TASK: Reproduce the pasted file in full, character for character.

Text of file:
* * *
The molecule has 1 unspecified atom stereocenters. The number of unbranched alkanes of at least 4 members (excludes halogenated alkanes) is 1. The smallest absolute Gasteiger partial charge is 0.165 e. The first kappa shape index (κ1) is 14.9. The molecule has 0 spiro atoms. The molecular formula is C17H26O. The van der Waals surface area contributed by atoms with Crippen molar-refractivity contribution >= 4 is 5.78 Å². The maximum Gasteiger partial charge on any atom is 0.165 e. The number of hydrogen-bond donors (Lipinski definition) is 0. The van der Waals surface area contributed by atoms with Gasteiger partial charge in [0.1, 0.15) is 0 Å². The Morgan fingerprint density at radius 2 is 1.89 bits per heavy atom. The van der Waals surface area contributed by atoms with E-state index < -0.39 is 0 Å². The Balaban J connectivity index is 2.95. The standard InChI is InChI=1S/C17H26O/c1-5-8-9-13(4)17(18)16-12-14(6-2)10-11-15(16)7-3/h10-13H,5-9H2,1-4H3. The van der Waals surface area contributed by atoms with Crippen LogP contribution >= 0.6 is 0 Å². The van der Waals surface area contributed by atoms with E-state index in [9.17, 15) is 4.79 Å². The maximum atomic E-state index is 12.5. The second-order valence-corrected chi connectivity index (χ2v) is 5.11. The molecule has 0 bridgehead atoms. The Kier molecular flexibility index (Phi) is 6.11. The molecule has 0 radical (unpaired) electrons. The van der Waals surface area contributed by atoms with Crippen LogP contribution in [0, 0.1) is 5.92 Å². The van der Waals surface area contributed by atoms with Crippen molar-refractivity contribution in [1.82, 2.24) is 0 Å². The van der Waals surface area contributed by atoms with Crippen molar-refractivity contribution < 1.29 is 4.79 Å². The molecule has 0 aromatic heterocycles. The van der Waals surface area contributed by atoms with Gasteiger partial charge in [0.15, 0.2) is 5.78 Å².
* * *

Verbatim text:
The molecule has 1 unspecified atom stereocenters. The number of unbranched alkanes of at least 4 members (excludes halogenated alkanes) is 1. The smallest absolute Gasteiger partial charge is 0.165 e. The first kappa shape index (κ1) is 14.9. The molecule has 0 spiro atoms. The molecular formula is C17H26O. The van der Waals surface area contributed by atoms with Crippen molar-refractivity contribution >= 4 is 5.78 Å². The maximum Gasteiger partial charge on any atom is 0.165 e. The number of hydrogen-bond donors (Lipinski definition) is 0. The van der Waals surface area contributed by atoms with Gasteiger partial charge in [0.1, 0.15) is 0 Å². The Morgan fingerprint density at radius 2 is 1.89 bits per heavy atom. The van der Waals surface area contributed by atoms with E-state index < -0.39 is 0 Å². The Balaban J connectivity index is 2.95. The standard InChI is InChI=1S/C17H26O/c1-5-8-9-13(4)17(18)16-12-14(6-2)10-11-15(16)7-3/h10-13H,5-9H2,1-4H3. The van der Waals surface area contributed by atoms with Crippen LogP contribution >= 0.6 is 0 Å². The van der Waals surface area contributed by atoms with E-state index in [9.17, 15) is 4.79 Å². The maximum atomic E-state index is 12.5. The second-order valence-corrected chi connectivity index (χ2v) is 5.11. The molecule has 0 bridgehead atoms. The Kier molecular flexibility index (Phi) is 6.11. The molecule has 0 radical (unpaired) electrons. The van der Waals surface area contributed by atoms with Crippen LogP contribution in [0, 0.1) is 5.92 Å². The van der Waals surface area contributed by atoms with Crippen molar-refractivity contribution in [1.82, 2.24) is 0 Å². The van der Waals surface area contributed by atoms with Crippen molar-refractivity contribution < 1.29 is 4.79 Å². The molecule has 0 aromatic heterocycles. The van der Waals surface area contributed by atoms with Gasteiger partial charge in [0.15, 0.2) is 5.78 Å².